• A roof can be made to deflect excessive rain from the compost basket or to conserve compost moisture during drought.

  • Trellises could be installed to support cloches for weather protection.

Seed Starting

It’s time to start planning for our annual GDOGC plant sale. This is our main fundraiser and allows us to hold such nice events as the fall field trip and the garden tour, and to donate money every year to worthwhile garden-related ventures. How can you help? Start seeds of plants to grow at the sale. The sale will be April 12th, so it is time to get cracking! Here’s a how-to link for starting your own seeds: http://www.motherearthnews.com/organic-gardening/seed-starting-basics.aspx?PageId=1. Sources for interesting seeds range from Burpee to Baker Creek to Seeds of Change. The key is to provide enough light so your seedlings don’t get leggy before you can put them outside in the sunshine. Grow lights are inexpensive and easy to rig up-mine are in my garage on a very simple pulley so I can raise and lower the lights as needed. Another easy thing I have found is to use a circulating fan set on low to circulate the air. This prevents damping off. A warming mat is a great investment as well-the seeds sprout much more quickly and it allows me to start my seeds in the unheated garage rather than the house, where my cats would have a field day. I have had the same mat from Gardener’s Supply Company for TWENTY years. It’s not pretty, but it works just fine. I use the mat to sprout a few flats of seeds, then rotate new flats onto the mat to sprout them. Eventually they are all uncovered and hardened off to the outdoors. I find my biggest challenge here in Texas is protecting them from the very fickle weather-one bad storm can wipe them all out. Finally, capillary matting also helps a great deal because it keeps the soil perfectly moist as long as you just keep even a little water in the reservoir. See http://www.gardeners.com/Seedstarting/Seedstarting_Dept,default,sc.html for more information. I also clean and reuse the capillary matting and it works for multiple years as well. At the sale we find vegetable transplants and herbs sell very well, in addition to annuals and perennials. Once we get a little closer to spring, consider dividing and transplanting plants and bulbs, and dig up any little “babies” that pop in your garden. I find there are always a few new Turk’s Cap, Rudbeckia, and other perennials to share from my garden. Please help us have the most successful sale ever!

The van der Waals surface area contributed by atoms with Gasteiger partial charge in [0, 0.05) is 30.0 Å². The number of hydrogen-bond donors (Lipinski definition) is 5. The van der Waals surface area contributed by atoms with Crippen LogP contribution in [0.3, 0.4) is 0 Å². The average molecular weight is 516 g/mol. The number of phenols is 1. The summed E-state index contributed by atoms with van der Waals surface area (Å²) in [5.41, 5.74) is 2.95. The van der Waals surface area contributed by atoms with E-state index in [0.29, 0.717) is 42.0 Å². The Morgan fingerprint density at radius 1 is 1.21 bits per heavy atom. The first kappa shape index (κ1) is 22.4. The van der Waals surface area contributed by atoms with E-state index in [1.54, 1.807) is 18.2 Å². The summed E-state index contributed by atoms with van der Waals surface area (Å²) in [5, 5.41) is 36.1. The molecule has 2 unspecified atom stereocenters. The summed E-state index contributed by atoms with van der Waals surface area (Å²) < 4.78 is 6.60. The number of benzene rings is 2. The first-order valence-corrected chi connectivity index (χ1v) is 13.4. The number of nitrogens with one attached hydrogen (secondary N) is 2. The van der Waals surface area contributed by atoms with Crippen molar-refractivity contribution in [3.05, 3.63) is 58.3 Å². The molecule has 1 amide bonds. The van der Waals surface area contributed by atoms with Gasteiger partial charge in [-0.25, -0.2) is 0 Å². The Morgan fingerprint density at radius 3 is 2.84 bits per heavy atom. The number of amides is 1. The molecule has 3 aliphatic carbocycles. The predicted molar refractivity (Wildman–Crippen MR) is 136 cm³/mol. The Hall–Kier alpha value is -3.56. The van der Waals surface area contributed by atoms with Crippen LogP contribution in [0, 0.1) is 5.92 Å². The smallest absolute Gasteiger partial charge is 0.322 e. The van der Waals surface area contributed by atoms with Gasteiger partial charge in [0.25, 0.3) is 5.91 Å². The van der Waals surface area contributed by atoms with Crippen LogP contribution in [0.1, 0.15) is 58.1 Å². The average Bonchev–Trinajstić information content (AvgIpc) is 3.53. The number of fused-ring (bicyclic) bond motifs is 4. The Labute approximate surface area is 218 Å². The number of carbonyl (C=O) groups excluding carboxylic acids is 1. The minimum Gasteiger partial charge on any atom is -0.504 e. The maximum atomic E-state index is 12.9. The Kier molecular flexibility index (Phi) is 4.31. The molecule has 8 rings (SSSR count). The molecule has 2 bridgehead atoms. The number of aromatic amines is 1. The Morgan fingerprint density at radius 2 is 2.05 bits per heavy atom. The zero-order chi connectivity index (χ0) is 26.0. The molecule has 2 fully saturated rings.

Happy potting,

Allison Liddell